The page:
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What needs fixing in our business to improve performance? Part III

Understanding how to improve issues leading to non-performance is critical to your success. Read on for the actions you should take to resolve these issues.

June 23, 2022  |  By Donald Cooper, MBA

Editor’s Note: This is an updated version of the article that appears in the Spring 2022 edition of the HGO Merchandiser.

Click here to view Part I. Click here to view Part II.

A regular contributor to Home Goods Online, Donald Cooper has been both a world-class manufacturer and an award-winning retailer. Now a Toronto-based business speaker and
coach, he helps business owners and managers rethink, refocus and re-energize their business to create compelling customer value, clarity of purpose and long-term profitability.

Read on to discover Donald’s last five possible reasons for staff non-performance – and his recommended actions to take – below.

10. Employees are underpaid, underappreciated, or both.

OOPS, sorry. Our fault again. Underpaid people feel that they’re being ripped off, so they either lower their performance to the level that they think they’re being paid for, or they leave. Unappreciated people just wither away like a plant that hasn’t been watered. We need to attract, retain, engage and inspire top performing talent. What action will we take to pay our people competitively and fairly? What benefits can we offer or improve? Pay more…and expect more. And what will we do to look for behavior to praise, reward and celebrate?

11. The job is beyond their mental or physical abilities.

This means we’ve put someone into a job they’re physically or mentally incapable of doing. But it’s not their fault. They gave it their best shot, but they can’t perform as required. Rather than beat them up for non-performance, graciously guide them into a job that they can do or help them exit the organization gracefully.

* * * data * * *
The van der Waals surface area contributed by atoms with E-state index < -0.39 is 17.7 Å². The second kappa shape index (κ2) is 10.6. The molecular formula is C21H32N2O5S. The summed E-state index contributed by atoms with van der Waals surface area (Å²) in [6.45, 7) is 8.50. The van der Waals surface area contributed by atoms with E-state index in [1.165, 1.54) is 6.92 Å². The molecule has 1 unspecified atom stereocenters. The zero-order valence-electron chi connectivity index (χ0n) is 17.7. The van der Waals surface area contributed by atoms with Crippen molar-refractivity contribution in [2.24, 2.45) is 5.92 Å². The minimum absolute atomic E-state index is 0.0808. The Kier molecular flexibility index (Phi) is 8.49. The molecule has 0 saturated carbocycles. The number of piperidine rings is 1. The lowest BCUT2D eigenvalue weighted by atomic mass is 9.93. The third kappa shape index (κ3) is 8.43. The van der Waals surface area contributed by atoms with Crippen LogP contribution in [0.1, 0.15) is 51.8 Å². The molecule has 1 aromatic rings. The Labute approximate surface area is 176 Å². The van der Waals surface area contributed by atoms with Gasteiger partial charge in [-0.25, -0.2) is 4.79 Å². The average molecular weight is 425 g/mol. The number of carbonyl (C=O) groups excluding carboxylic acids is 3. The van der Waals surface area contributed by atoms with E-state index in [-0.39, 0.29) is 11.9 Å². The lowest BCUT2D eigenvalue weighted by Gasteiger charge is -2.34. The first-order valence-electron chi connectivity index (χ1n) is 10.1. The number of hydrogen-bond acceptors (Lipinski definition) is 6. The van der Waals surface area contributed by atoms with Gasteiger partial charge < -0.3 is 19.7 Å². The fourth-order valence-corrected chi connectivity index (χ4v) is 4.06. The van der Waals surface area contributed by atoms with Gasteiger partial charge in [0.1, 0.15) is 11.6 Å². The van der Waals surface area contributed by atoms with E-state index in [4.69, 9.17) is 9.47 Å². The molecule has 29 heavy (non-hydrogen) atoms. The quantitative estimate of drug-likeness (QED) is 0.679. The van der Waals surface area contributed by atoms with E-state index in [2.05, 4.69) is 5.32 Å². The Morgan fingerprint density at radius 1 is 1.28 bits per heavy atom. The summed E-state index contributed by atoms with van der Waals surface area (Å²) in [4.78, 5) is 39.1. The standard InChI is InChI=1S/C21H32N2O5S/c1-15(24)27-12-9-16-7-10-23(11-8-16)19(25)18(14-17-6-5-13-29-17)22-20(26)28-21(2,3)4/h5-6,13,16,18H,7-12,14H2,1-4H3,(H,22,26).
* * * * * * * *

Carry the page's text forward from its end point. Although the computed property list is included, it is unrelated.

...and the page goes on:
Determine as best you can which reason might be at play.

Make a list of all employees who are not performing as they should. Then, determine as best you can which of these possible reasons might be at play. It could also be a combination of these.

12. They were great in the past, but now seem bored, ‘burnt out’ by the job, or by a combination of work and life pressures.

How can their job be made more interesting, or varied? Or should they be moved to a different job to give them a change of duties? How could we help them balance their work and life priorities? What coaching or flexible hours might they need? Maybe they’ve been working long hours for too long and just need a break. Can we accommodate this?

13. They’re related to the boss…

…or they’re a shareholder in the business and are incompetent or think they can do whatever they want. Their non-performance is hurting the business directly and sets a bad example for others.

As difficult as this problem is, it must be dealt with. Either they perform and behave appropriately, or they leave. If they’re toxic shareholders, they need to be bought out. Otherwise, they’ll destroy the business or serious erode its growth and future value.

14. They simply don’t want to do it.

They’re lazy, irresponsible or have a toxic attitude and never should have been hired in the first place.

Some people are simply poor performers or toxic for reasons that exist entirely within themselves. We don’t have the time or resources to save these people. We’ll get our documentation together and then move them out of the business quickly. Good people leave because bad people are allowed to stay. Also, how will we improve our hiring process to screen these people out before we hire them?

Now what? Actions to take

  • Have a private, calm conversation with each non-performer. Be specific about their shortcomings and explain how it’s hurting the business, your customers, the team and the bottom line.
  • Ask them for their insight as to why their performance is not as it needs to be.
  • Since many of the reasons might be the business’ fault and not theirs, ask them to be frank and assure them that you want to hear the truth. Ask for specific examples.
  • Then, sort out the difference between reasons and excuses.

The next step for each specific non-performance situation is to determine an agreed course of action on their part, or on your part – or on both your parts to improve performance to where it needs to be.

Be specific about the level of performance the business requires from them. This is no time for vague generalities. Get and document their commitment on a fair but specific timeline by which that level of performance will be achieved.

When confronted with their lack of performance, some employees, especially those in the last category above, will simply resign and solve your problem. For those who commit to improve, agree to fix what needs fixing on your end and then support, encourage and coach them on their journey to top performance. Follow up and measure performance. Let them know if you see them
slipping back a bit and get them back on track.

Remember, the world is run by those who follow up.